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Over Half of Unemployed Workers With Job Offers Said the Pay Was More Than 25 Percent Below Previous Salary
added: 2010-09-24

Although many unemployed workers are eager to start earning a paycheck, some are holding out for better offers. A new survey from Personified, CareerBuilder's talent consulting arm, shows that 17 percent of unemployed workers have received at least one job offer since they have become unemployed. Of these workers, 92 percent rejected the offer. Fifty-four percent reported the pay was more than 25 percent below the salary they earned in their most recent position.

The survey, which was conducted from August 4 to August 27, 2010, included 925 unemployed workers nationwide.

- Unemployed Women Less Likely to Receive Job Offers -

- Unemployed Men Reported Higher Incidence of Lower Pay Offers -

- Nearly Half of Unemployed Workers Don't Have Health Insurance -

- Half of Workers Said Extension of Unemployment Benefits Won't Change Job Search Activity -

Comparing genders, the survey showed that unemployed women were less likely to receive a job offer. Fourteen percent of unemployed women stated they had been offered at least one position during their unemployment compared to 20 percent of unemployed men.

Unemployed men reported a higher incidence of offers falling short of salary expectations. Fifty-six percent of men stated the pay offered was more than 25 percent below their previous salary compared to 49 percent of women.

Job Offers Not Paying Off

Insufficient pay was the number one reason unemployed workers turned down a job opportunity. Other factors cited include a long commute, a lower title, the position being outside of their field, little room for career advancement and a poor hiring process.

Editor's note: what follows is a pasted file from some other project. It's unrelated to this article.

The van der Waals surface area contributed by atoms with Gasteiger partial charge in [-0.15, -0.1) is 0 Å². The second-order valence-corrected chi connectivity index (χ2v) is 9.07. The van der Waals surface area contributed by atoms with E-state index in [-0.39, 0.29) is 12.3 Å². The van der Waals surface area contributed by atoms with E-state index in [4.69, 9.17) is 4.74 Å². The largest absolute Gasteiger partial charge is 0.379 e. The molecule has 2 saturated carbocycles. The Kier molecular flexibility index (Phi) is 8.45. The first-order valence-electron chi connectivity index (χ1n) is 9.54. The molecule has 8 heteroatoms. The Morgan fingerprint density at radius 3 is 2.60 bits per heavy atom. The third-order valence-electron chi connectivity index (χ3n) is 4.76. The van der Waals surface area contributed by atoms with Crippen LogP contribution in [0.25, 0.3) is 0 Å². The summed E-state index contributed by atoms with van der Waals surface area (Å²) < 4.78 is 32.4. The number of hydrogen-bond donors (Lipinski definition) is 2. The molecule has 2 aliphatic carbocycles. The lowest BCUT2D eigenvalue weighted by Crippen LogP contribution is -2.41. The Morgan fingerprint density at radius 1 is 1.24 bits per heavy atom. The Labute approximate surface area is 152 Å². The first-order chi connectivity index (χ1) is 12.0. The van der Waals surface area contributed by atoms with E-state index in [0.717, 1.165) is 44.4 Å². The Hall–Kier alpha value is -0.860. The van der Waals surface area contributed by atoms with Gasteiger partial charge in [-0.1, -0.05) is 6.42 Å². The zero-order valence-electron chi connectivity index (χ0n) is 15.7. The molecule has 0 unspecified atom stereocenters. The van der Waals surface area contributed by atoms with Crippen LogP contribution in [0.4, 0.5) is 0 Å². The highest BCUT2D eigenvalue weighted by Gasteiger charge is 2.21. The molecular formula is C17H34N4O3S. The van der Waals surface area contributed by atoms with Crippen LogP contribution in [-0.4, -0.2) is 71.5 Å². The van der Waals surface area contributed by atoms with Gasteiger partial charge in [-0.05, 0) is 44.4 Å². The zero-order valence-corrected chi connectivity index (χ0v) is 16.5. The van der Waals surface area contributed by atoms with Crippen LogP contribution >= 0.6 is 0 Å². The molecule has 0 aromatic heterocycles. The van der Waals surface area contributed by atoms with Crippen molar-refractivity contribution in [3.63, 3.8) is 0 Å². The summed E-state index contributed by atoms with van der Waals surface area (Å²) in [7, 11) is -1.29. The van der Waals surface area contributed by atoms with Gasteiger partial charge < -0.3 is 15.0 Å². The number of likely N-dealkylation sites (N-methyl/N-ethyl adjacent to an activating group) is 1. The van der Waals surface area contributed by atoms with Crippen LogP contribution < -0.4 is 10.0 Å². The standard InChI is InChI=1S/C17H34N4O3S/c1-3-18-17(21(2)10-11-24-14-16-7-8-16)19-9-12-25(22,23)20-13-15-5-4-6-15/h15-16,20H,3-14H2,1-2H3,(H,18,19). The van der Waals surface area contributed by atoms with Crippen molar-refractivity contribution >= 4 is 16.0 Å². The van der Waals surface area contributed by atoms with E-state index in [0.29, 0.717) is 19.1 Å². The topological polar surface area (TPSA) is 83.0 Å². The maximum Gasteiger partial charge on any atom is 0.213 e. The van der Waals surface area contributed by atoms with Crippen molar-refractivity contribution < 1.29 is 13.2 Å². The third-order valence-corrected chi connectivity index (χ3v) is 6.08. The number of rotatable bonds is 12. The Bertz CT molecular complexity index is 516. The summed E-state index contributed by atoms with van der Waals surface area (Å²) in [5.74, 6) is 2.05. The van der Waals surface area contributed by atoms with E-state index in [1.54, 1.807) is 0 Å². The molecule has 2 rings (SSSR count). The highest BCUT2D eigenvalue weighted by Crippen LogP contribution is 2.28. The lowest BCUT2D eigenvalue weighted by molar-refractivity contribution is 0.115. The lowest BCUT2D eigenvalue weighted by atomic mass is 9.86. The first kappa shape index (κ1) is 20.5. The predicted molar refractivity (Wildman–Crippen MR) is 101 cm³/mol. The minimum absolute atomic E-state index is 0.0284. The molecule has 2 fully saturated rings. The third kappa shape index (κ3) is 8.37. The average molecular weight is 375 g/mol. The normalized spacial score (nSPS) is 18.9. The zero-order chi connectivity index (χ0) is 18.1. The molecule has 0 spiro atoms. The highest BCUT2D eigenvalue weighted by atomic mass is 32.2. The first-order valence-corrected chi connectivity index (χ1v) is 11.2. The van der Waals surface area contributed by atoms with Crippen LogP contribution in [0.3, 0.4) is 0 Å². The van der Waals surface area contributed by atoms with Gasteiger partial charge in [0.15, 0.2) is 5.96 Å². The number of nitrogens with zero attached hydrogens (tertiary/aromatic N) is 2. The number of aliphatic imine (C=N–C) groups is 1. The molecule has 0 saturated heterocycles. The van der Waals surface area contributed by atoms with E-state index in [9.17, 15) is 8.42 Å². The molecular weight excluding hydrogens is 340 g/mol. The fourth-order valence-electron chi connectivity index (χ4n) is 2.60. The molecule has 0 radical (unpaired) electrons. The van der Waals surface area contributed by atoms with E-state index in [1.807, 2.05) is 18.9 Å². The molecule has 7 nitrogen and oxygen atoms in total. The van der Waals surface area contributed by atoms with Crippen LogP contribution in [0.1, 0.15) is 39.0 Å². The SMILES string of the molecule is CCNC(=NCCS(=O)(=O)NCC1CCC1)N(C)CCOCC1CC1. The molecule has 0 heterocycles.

"Employers are adding jobs at a gradual, but steady pace and workers are feeling a greater sense of optimism in their job prospects," said Mary Delaney, President of Personified. "Rather than jumping on the first job offer that comes their way, workers are assessing which opportunities really make the most sense for them in terms of compensation and long-term potential."

Frequency of Job Search

While finding a job is a full-time job in itself, nearly one-in-five unemployed workers (18 percent) reported they spend five hours or less, on average, searching for a job each week. Thirty percent allocate over 20 hours. In terms of job applications, nearly two-thirds of unemployed workers (62 percent) apply to more than ten jobs per week on average.

Comparing educational levels, workers with no college degree look more frequently and apply more often to jobs than those with a college diploma. Those with a post-graduate degree are the most aggressive in their job search activity, reporting a higher frequency of looking for jobs and applying to a greater number of jobs than other groups.

Earning level also influenced frequency of job search. Workers who previously earned $100,000 or more reported allocating more time to job search than those in other earning brackets.

Expired Health Insurance

One of the biggest concerns unemployed workers face is the termination of health benefits. Forty-nine percent of all unemployed workers reported that they do not have health insurance. Among workers who have been unemployed for more than a year, the number is 55 percent.

Impact of Extension of Unemployment Benefits

The majority of unemployed workers reported that their job search activity has stayed the same throughout their unemployment. Half (52 percent) do not anticipate that an extension of unemployment benefits will change their job search strategy. Three-in-ten (31 percent) said it would give them more time to find a job that was a better fit for their career goals while 15 percent stated an extension would actually create a greater sense of urgency for them to find a new position.

Source: PR Newswire

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